DOWNIE, Robert (1771-1841), of Appin House, Loch Linnhe, Argyll.

Published in The History of Parliament: the House of Commons 1820-1832, ed. D.R. Fisher, 2009
Available from Cambridge University Press



1820 - 1830

Family and Education

b. 10 June 1771, 2nd s. of Robert Downie (d. 1805), distiller, of Spittletown, Monteith and Kilmadock, Perth and his w. Margaret Morison of Spillodon, Doune, Perth. m. 8 Oct. 1804, at Calcutta, Mary, da. of Joseph Barnard Smith, high ct. judge, Bombay, 2s. (1 d.v.p.) 5da. (1 d.v.p.); at least 1s. 1da. illegit.1 d. 10 Sept. 1841.

Offices Held

Chairman, Edinburgh and Glasgow Union Canal Co.; gov. Edinburgh Gaslight Co.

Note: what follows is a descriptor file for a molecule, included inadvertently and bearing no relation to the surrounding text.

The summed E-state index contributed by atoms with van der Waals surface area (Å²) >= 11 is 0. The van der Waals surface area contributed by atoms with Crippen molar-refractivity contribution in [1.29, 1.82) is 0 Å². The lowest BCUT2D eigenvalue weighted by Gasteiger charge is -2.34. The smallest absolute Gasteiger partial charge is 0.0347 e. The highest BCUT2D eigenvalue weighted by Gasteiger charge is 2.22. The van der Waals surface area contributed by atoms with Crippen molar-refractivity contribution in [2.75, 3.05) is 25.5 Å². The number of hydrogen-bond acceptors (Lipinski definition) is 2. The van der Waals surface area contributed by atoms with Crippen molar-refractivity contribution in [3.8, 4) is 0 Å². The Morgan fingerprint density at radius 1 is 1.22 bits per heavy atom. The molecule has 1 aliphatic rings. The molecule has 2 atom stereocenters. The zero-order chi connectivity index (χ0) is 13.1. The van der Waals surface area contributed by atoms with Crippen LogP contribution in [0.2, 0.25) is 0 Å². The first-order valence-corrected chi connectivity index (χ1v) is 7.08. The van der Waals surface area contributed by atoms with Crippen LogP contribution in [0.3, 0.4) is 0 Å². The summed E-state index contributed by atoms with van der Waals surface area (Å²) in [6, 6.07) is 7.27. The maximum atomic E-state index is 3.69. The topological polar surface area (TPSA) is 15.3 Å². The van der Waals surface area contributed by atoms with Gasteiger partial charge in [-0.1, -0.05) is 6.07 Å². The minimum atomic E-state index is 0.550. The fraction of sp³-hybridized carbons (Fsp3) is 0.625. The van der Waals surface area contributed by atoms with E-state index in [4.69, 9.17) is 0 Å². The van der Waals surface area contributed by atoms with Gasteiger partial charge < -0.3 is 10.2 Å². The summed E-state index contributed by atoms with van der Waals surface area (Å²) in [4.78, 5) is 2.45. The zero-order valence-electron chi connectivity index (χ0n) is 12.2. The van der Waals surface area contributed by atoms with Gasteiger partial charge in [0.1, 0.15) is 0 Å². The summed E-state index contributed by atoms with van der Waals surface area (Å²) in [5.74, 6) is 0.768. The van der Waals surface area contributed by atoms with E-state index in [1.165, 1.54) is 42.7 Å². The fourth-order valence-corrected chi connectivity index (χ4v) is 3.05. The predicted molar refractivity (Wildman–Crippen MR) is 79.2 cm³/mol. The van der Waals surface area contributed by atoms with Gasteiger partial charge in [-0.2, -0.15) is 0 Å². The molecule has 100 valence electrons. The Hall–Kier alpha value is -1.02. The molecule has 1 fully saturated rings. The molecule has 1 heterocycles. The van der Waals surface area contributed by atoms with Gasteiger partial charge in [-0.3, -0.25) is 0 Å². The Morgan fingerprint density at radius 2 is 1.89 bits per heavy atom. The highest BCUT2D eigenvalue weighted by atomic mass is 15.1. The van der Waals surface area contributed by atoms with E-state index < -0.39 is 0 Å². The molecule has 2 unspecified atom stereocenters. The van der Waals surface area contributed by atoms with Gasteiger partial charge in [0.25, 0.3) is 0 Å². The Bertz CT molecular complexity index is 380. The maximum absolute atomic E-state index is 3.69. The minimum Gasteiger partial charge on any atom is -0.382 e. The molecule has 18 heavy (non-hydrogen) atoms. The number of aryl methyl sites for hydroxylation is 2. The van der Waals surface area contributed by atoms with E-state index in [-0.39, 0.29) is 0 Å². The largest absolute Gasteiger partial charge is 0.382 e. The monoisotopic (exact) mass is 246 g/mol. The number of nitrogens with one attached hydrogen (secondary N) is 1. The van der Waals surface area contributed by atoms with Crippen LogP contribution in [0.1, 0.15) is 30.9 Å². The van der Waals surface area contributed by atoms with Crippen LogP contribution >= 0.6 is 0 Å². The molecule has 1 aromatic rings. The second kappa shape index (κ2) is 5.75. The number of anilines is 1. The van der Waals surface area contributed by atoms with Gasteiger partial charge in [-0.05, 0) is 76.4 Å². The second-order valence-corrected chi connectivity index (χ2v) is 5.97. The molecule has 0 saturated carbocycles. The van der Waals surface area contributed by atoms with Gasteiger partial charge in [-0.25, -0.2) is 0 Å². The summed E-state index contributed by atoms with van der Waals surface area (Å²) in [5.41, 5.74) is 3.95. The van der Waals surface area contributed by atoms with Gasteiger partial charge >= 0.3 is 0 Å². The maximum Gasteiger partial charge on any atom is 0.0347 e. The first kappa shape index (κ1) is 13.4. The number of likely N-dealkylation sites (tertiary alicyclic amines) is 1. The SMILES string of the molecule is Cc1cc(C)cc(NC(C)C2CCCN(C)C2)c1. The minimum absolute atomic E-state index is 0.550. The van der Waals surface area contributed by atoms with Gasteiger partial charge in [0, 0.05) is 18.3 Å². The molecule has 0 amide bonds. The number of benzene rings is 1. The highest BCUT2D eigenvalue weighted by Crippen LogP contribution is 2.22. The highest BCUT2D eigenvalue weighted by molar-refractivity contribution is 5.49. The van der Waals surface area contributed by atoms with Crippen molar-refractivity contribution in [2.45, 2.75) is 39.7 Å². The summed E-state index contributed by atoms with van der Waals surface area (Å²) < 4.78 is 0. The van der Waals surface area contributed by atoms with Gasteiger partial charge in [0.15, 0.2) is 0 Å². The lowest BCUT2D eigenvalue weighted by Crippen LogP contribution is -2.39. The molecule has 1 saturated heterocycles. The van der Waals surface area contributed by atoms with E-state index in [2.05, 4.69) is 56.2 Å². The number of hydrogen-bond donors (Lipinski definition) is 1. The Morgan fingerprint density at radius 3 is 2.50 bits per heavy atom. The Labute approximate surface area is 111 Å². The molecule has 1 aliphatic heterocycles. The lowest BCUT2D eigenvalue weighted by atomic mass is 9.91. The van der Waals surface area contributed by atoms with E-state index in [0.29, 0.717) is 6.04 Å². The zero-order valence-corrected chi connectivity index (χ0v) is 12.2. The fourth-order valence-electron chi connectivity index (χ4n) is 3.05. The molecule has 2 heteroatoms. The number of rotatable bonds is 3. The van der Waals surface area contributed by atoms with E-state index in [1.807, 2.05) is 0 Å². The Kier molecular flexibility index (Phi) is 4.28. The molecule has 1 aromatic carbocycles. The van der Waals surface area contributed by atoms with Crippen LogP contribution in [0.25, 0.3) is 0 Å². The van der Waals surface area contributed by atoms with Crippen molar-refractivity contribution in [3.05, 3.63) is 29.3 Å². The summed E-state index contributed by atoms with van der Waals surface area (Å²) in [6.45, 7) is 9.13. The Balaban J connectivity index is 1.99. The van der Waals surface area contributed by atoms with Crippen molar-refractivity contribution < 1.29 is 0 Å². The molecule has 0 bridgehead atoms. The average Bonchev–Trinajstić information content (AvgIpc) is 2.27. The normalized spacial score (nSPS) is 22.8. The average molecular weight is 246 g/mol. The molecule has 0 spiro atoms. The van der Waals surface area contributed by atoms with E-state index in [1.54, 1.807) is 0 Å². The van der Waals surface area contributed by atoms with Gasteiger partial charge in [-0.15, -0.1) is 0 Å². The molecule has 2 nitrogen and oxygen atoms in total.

Downie’s grandfather was the George Downie of Kilmadock whose second wife (m. 27 Oct. 1843) was Mary Murdoch, and his uncle was John Downie of Authentie. He had at least eight sisters, not all of whom survived childhood. His father, who was born in 1735, was in business as a distiller. His elder brother George, who was baptized on 14 Feb. 1762, became a cadet in the East India Company’s Bengal army in 1783. He reached the rank of major before his death at Allipore, 14 Dec. 1808, in command of the Calcutta native militia. Downie was educated in Stirling, about 12 miles from Kilmadock, and in 1788 followed his brother to Bengal, where he joined the agency house of Patrick Maitland in Bankshall Street, Calcutta. He was in partnership with Maitland by 1800. He fathered an illegitimate daughter, Margaret, who married Dr. William Barwell Carter, assistant surgeon of the 8th Dragoons, in 1823, when Downie settled £4,000 on her. He also had an illegitimate son, Robert, who was born on 15 July 1803 and baptized on 16 Sept. 1808; what became of him subsequently is not known, but he probably died in India. Downie married and began to produce legitimate children in 1804. The agency was for a time styled Downie and Company, but it later became Downie, Cruttenden and Company, Downie’s chief partner now being George Cruttenden, who died in 1822. When Downie left India with ‘an ample fortune’ in 1811 it became Cruttenden, Mackillop and Company, as his own role was taken over by his nephews George and James Mackillop* (the son of his eldest sister Mary and John Mackillop). Downie’s infant son George died at sea and was buried at St. Helena, 22 June 1811.2 He and his wife and daughters arrived in England on 28 Aug., and on 27 Sept. 1811 Mary Downie gave birth in London to Marion Agatha (d . 1881), who in 1829 married James Macalpine-Leny of Dalswinton, Dumfriesshire.